The House of Representatives is the lower chamber of Congress, and it currently counts 435 men and women among its members. House members are popularly elected by constituents in their home states; they don't represent the entire state, but rather specific geographic districts within the state. House members serve two-year terms, but what does it take to be a representative in the first place, besides money, legions of loyal constituents, charisma and the stamina to make it through a campaign?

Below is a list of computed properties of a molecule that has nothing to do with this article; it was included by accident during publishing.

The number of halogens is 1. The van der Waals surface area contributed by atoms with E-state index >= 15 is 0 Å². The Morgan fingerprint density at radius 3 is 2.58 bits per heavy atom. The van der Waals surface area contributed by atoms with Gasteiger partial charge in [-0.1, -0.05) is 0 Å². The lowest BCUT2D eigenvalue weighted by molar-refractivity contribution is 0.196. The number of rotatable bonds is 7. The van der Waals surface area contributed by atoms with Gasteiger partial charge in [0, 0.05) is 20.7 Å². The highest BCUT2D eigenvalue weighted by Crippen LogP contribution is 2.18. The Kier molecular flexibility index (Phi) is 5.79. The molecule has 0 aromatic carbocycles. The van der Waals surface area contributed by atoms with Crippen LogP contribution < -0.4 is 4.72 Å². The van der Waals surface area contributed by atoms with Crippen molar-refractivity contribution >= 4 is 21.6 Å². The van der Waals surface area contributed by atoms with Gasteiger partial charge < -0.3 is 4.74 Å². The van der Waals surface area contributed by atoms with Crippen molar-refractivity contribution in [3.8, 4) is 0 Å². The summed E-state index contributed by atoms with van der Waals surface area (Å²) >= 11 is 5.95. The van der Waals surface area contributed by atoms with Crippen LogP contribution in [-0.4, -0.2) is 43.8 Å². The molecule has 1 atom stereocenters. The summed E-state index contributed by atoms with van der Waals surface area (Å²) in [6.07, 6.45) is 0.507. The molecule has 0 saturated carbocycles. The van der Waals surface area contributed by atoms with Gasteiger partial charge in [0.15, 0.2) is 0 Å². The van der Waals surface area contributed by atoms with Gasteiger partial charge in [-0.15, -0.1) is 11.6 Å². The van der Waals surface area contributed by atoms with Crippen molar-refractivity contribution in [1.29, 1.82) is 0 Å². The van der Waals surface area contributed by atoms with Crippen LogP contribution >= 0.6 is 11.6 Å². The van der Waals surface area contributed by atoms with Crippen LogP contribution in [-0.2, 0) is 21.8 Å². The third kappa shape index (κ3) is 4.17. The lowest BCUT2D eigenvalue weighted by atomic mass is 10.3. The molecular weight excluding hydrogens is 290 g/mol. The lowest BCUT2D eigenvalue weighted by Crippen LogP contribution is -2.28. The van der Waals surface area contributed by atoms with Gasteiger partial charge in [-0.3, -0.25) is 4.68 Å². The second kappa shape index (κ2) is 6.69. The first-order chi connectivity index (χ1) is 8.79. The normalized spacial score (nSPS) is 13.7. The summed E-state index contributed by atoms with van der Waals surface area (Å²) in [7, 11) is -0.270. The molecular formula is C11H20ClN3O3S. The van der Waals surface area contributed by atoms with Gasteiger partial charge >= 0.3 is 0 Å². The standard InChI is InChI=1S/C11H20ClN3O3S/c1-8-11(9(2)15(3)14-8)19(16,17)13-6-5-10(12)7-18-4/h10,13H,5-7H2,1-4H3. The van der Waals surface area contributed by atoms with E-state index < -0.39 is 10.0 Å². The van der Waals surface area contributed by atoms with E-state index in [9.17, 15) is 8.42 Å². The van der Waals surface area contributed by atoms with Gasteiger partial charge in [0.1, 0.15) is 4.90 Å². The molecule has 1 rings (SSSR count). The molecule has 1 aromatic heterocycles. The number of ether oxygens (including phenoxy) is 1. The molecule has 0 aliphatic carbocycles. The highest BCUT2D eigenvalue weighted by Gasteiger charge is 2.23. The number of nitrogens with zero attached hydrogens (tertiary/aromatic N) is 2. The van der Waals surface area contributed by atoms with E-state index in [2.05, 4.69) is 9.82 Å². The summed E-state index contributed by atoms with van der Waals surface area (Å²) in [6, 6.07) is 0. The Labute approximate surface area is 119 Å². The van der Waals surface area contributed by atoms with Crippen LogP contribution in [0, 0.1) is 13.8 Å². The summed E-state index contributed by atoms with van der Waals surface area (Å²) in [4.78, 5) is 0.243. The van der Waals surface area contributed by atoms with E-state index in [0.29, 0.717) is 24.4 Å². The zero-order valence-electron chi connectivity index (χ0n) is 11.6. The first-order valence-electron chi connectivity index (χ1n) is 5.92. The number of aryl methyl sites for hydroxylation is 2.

According to Article I, Section 2 of the Constitution, House members must be:
- at least 25 years of age.
- a citizen of the United States for at least seven years prior to election.
- a resident of the state he or she is chosen to represent.
No other requirements are specified in Article I, Section 2 of the Constitution.
Phaedra Trethan is a freelance writer and a former copy editor for The Philadelphia Inquirer newspaper.
The Branches of Government
The House Agenda
Federalist Papers on Congress
Why We Have a House and a Senate
The Great Compromise of 1787